i started doing Starting Strength by Mark Rippetoe and did the GOMAD - Gallon of Milk a Day... and what happened the pounds and strength just shot through the roof

      so yeah... go buy some whole milk and drink a gallon a day for 2 months on top of your diet... do the Starting Strength programme and you will gain lotsa weight.. and then return to crossfit after that

      if you dont know Starting Strength im almost hundred percent sure they do at your crossfit gym Mark Rippetoe is a former powerlifter and teaches correct technique on the big lifts among others to Crossfitters and is known to pack on alot of weight on young athletes

  42. QUESTION:
    Help. Anyone know what this might be?
    I have been experiencing unusual symptoms and I don't know if it's because I'm recovering from heavy stress recently...

    It started with a funky tender spot on top of my right ankle. After a few days this progressed into numbness and tingling on my right foot, like it had gone to sleep. I massaged oil into it, wrapped it, and put it up for two days in bed and it became much better. I also started wearing shoes with a bit of a heel on it, and that helped, too (I'd been wearing flats for weeks, some without support).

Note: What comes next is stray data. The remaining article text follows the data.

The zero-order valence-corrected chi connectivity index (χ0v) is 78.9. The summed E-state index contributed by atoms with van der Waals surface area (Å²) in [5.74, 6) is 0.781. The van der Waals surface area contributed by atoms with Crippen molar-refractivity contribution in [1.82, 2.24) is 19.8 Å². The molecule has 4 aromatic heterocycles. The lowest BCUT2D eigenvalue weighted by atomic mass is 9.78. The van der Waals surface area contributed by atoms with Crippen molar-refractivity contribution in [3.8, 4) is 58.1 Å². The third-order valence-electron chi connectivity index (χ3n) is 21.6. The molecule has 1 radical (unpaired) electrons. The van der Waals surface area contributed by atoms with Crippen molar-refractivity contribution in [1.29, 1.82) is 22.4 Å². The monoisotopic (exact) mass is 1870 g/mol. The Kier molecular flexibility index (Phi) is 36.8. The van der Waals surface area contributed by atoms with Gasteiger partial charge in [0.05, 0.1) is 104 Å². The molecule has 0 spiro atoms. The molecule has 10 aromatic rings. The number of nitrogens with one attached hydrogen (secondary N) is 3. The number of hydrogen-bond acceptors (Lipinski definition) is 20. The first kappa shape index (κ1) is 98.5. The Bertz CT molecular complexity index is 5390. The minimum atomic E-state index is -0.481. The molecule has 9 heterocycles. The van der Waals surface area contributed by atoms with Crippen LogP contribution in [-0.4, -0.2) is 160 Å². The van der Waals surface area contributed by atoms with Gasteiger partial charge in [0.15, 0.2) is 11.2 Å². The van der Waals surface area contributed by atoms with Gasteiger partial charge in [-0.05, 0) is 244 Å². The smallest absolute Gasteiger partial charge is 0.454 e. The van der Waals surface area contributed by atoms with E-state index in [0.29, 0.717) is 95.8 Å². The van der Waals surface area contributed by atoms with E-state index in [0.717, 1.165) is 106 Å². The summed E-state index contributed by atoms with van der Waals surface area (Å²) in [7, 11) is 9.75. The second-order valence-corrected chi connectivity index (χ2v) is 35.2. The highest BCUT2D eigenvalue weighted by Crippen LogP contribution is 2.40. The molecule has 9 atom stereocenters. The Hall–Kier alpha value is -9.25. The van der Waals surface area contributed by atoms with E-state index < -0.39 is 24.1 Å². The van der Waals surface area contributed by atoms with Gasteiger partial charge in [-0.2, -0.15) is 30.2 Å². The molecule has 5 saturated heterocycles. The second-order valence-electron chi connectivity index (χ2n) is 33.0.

My right arm seems to have also joined the party. One night it "fell asleep", and when I woke up and moved it, it had the pins and needles sensation. I didn't think about it much but whenever I wake up it seems to have some weakness issues.

    Now the pains are gone but I feel trembly -- I can see my finger shake when I would be pointing something and I am leaning on the arm at the same time. My right ring finger seems to be suffering the most ... when I hold my whole hand up in the air, it's the one that's visibly (and lightly) trembling.

    Some backgrounder: I had a slipped disc on my lower right lumbar area several years ago, and I currently have a pelvic inflammation that's yet to be treated. Also had shingles on my left arm last year. Furthermore, I had plantar fasciitis until about three years back, when I lost weight. Because of the heavy stress I had (as I mentioned in the beginning), I now weigh 160lbs at my height of 5'8", and I stopped all exercise for two months now (I used to be very active: yoga, pilates, tennis, running, walking).